At this juncture in the development of public health planning for fire disasters in the wildland-urban interface it would be useful to estimate the prevalence of trauma-related psychopathology in settings that provide disaster relief services to the affected community. Moreover, because large numbers of people seek such services from these agencies, any effective prevention or intervention strategy would benefit from an easily administered short screener for early identification of persons at elevated risk of trauma-related psychopathology. Although many people may experience symptoms of distress in the hours and days after trauma exposure, most individuals will recover without intervention (14,15,16). Therefore, an efficient public health response during or immediately after a disaster may be to screen for individuals who are at elevated risk of future psychopathology, rather than for persons who are experiencing high levels of current distress.

The goals of the study presented here were twofold: to estimate the prevalence of two commonly occurring posttraumatic psychiatric disorders (major depression and posttraumatic stress disorder [PTSD]) among individuals who had sought disaster services or shelter as a result of a wildland-urban interface fire three months previously and to evaluate whether a short, easy-to-use, and relatively nonintrusive screener—administered within hours or days of the disaster—might aid in identification of persons at elevated risk of subsequent posttraumatic psychopathology.

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Participants

A total of 357 individuals who were subjected to mandatory evacuation in response to the California wildfires in October 2003 participated in this study. Study participants were recruited from two adjacent facilities that provided emergency disaster services: an American Red Cross center offering temporary shelter and other assistance (N=224) and a government assistance center housing federal, state, and county aid agencies (N=133).

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Sampling and procedures

All adults in or leaving the two recruitment sites between the hours of 10 a.m. and 6 p.m. over the course of several days were invited to participate by a member of the research team. Staff members fully explained study procedures, answered questions, obtained written informed consent, and distributed and collected self-administered questionnaires. The research protocol was reviewed and approved by the RAND Institutional Review Board. A single, randomly selected adult from each household was invited to complete the survey. Of the 402 households approached to participate, 357 persons completed the questionnaire, yielding a baseline response rate of 89%. Insufficient information about initial nonrespondents was available to assess whether nonrespondents differed from respondents at baseline, although the low level of nonresponse limits the potential bias.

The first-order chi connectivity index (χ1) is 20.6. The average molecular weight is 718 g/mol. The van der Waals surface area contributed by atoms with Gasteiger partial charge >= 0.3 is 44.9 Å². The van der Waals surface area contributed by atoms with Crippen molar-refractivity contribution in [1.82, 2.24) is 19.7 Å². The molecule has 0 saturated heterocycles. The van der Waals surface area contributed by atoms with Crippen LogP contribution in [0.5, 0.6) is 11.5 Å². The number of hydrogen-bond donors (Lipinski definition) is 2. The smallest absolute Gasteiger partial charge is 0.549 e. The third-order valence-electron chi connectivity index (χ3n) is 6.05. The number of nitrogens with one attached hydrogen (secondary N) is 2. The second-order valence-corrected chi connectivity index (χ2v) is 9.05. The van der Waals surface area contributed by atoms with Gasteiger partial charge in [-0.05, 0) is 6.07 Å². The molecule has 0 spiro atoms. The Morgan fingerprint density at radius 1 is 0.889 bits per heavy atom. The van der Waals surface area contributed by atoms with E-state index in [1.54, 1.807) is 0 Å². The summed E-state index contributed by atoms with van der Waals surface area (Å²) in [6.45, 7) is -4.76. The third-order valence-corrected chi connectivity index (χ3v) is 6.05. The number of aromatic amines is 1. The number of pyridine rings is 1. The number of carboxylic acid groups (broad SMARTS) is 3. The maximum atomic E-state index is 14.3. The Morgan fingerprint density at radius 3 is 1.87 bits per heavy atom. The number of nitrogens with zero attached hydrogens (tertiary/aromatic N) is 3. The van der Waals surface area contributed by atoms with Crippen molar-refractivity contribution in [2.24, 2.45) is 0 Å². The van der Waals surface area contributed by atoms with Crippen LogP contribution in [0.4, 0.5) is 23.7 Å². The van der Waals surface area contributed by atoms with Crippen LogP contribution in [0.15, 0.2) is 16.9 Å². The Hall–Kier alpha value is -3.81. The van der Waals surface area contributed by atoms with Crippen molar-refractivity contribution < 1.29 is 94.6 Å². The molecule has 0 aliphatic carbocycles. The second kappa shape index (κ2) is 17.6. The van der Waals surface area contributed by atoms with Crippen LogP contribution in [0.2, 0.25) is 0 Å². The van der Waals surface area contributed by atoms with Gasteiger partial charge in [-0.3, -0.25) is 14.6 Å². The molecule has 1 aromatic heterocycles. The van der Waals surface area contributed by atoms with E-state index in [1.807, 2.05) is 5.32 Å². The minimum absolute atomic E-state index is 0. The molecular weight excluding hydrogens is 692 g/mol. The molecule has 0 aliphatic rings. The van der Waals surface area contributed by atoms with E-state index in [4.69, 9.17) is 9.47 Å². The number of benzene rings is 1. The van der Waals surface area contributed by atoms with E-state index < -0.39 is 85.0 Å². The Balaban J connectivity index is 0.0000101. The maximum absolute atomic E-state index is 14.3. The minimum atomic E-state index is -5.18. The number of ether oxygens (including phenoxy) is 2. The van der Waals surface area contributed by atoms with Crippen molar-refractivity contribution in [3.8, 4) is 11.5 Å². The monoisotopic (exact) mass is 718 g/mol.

At follow-up, a multistep procedure was followed to recontact participants: questionnaires were mailed to the last known address as well as to the addresses of friends and family provided by the respondent, phone calls were made to participants whose questionnaires were returned as undeliverable, and Internet search services were used to obtain updated contact information. Both the initial and follow-up questionnaires, which were written in English, took approximately 15 to 20 minutes to complete.

Of the 357 participants at baseline, 234 (66%) returned a completed three-month follow-up survey through the mail. To adjust for the effects of study attrition, a logistic regression model was built to assess differences between participants who completed the follow-up survey and those who did not. We considered demographic characteristics, degree of fire exposure, exposure to prior traumatic events, initial reactions, and measures of social support as candidate predictors of attrition. Variables associated with nonresponse with bivariate p values of less than .20 were included in the multivariate logistic regression model. This model was used to generate inverse-probability attrition weights employed in all analyses that predicted follow-up outcomes from baseline measures. All weighted analyses incorporated the variance inflation attributable to the use of weights.

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Measures

Demographic information. Participants provided information about their gender, age, marital status, race or ethnicity, household income, work status, and education.

Objective severity of fire exposure. Items using a response format of "yes," "no," and "don't know" measured severity of fire exposure. In selecting items, we drew upon other questionnaires on fire exposure (12) and included items such as whether the respondents' house was damaged or destroyed by the fire, whether they were able to see the flames of the fire from their home or neighborhood, whether they had difficulty breathing because of smoke or ashes, and whether they were physically injured because of the fires. Respondents were also asked to indicate whether they had stayed at a temporary shelter at any time since the fires started. In the reported analyses, we combined the "no" and "don't know" response options into one category.